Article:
5.4 Conclusions

In the previous paragraphs, we have reviewed the current state of affairs on the theoretical understanding of supergranulation. As cautioned already in the introduction, a breadth of simple models and ideas has been suggested over the years, but the theoretical landscape is extremely fuzzy. A shared property of all models is the looseness of the approximations on which they rely (e.g., linear theory with turbulent viscosity parametrisation, or hand-waving physical arguments on the nature of dynamical interactions between granules and their potential large-scale instabilities). Consequently, completely distinct theoretical arguments can easily be tuned to produce results that are all broadly consistent with observations. This degeneracy makes it impossible to discriminate between the various scenarios.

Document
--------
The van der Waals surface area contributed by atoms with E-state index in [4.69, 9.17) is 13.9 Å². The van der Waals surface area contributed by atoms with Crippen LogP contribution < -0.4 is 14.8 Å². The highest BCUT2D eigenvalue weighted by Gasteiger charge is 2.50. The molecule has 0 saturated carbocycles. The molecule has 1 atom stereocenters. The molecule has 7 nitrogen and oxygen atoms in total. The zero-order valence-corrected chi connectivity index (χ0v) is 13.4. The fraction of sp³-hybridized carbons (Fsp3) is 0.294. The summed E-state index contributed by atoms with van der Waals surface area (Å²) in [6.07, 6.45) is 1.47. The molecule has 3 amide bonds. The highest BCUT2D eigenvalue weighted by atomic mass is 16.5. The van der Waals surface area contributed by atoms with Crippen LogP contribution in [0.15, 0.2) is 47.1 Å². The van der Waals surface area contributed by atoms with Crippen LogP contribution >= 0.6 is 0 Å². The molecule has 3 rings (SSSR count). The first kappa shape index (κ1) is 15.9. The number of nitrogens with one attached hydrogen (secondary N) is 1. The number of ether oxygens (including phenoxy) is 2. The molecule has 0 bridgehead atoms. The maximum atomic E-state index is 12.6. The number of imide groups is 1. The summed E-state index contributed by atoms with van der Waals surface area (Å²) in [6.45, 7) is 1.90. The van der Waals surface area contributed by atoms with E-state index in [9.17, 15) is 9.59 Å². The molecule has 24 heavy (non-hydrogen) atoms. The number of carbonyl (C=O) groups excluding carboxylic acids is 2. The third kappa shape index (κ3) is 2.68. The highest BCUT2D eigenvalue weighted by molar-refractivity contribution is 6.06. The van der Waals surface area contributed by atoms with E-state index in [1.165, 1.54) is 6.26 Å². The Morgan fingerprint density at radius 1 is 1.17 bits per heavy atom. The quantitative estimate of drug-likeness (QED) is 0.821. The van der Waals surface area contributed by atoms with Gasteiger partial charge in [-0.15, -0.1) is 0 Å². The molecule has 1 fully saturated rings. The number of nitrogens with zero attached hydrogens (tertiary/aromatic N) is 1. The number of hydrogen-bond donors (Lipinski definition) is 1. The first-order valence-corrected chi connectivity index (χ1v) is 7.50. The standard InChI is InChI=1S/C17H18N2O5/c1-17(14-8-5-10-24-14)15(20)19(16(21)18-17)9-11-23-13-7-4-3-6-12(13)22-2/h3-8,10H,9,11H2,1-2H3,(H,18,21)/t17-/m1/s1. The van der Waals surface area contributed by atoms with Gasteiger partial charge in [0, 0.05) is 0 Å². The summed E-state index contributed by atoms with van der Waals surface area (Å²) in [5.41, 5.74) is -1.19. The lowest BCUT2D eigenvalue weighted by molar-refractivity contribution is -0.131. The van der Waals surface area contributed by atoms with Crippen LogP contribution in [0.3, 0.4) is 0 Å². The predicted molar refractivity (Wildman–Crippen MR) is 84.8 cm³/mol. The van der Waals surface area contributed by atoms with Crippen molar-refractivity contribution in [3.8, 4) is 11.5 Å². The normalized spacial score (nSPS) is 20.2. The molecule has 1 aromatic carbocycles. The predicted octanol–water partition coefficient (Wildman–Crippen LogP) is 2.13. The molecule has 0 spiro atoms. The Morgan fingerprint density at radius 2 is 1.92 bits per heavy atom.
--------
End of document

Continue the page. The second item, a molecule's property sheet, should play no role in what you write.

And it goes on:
This issue is of course not specific to the supergranulation problem. The theoretical approach to the global solar dynamo, for instance, is more or less affected by the same syndrome. Escaping this difficult situation probably requires a significant improvement of the numerical modelling of supergranulation-scale convection. The status of this specific field is reviewed in detail in the next section.

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